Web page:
August 13, 2022 | The Hill

Rushdie attack reveals — again — true nature of Iranian regime

August 13, 2022 | The Hill

Rushdie attack reveals — again — true nature of Iranian regime

Excerpt

On Feb. 14, 1989, Supreme Leader of the Islamic Republic of Iran Ayatollah Ruhollah Khomeini issued a fatwa, or edict, condemning author Salman Rushdie to death for blasphemy. Rushdie had recently penned the book “The Satanic Verses,” which depicted Rushdie’s interpretation of the life of the prophet Mohammed, including an episode in which the prophet was unable to distinguish between revelation and the influence of Satan.

More than three decades later, on Aug. 12, 2022, Rushdie was stabbed in the neck by New Jersey resident Hadi Matar, who reportedly was “sympathetic to Shia extremism.” The attack came amidst a flurry of other thwarted plots by the Islamic Republic against former U.S. officials and Iranian dissidents. While some may have seen it as ancient history, the Khomeini fatwa clearly still reverberates today.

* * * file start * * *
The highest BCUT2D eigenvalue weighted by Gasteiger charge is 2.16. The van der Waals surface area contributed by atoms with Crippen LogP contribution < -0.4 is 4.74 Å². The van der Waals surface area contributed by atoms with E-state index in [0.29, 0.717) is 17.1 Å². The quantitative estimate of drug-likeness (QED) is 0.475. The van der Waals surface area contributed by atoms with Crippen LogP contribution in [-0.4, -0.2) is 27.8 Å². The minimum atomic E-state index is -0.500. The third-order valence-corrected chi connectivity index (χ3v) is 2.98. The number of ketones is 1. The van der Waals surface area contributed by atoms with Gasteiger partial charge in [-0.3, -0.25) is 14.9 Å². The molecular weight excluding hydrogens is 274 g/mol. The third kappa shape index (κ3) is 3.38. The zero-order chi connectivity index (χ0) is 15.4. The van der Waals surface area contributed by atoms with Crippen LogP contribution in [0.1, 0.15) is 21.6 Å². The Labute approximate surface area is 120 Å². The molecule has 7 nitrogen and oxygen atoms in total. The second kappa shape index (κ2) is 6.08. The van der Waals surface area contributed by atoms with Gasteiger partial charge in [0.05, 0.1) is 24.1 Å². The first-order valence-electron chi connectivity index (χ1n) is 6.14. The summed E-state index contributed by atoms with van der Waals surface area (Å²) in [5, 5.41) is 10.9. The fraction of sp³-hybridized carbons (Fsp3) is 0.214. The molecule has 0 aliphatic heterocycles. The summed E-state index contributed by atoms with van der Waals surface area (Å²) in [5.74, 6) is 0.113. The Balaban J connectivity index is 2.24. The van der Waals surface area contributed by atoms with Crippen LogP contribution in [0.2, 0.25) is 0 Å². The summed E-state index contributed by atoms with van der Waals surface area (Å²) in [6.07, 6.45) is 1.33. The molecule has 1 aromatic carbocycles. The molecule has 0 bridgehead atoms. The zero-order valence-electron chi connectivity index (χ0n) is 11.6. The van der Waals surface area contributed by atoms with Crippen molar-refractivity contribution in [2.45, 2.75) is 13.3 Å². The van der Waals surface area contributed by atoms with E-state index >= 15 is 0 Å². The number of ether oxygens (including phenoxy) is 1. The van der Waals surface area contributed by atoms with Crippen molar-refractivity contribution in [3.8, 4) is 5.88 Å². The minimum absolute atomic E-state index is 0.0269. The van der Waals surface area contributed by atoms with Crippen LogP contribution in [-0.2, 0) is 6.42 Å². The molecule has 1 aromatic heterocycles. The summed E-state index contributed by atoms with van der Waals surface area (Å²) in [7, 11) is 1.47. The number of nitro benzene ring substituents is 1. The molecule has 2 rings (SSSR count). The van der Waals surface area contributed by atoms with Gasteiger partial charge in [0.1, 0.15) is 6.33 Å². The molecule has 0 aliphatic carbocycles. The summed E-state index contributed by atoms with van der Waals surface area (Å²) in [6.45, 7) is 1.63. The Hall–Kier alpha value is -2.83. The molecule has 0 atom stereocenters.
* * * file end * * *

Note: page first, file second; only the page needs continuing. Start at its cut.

In 1989, Khomeini sentenced Rushdie to death. On Tehran radio, the Supreme leader stated: “I would like to inform all intrepid Muslims in the world that the author of the book Satanic Verses, which has been compiled, printed, and published in opposition to Islam, the Prophet, and the Qur’an, and those publishers who were aware of its contents, are sentenced to death. I call on all zealous Muslims to execute them quickly, where they find them.”

Jonathan Schanzer, a former terrorism finance analyst at the U.S. Department of the Treasury, is senior vice president at Foundation for Defense of Democracies. Follow him on Twitter @JSchanzer. FDD is a Washington, DC-based, nonpartisan research institute focusing on national security and foreign policy.

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Issues:

Iran Iran Global Threat Network Iran-backed Terrorism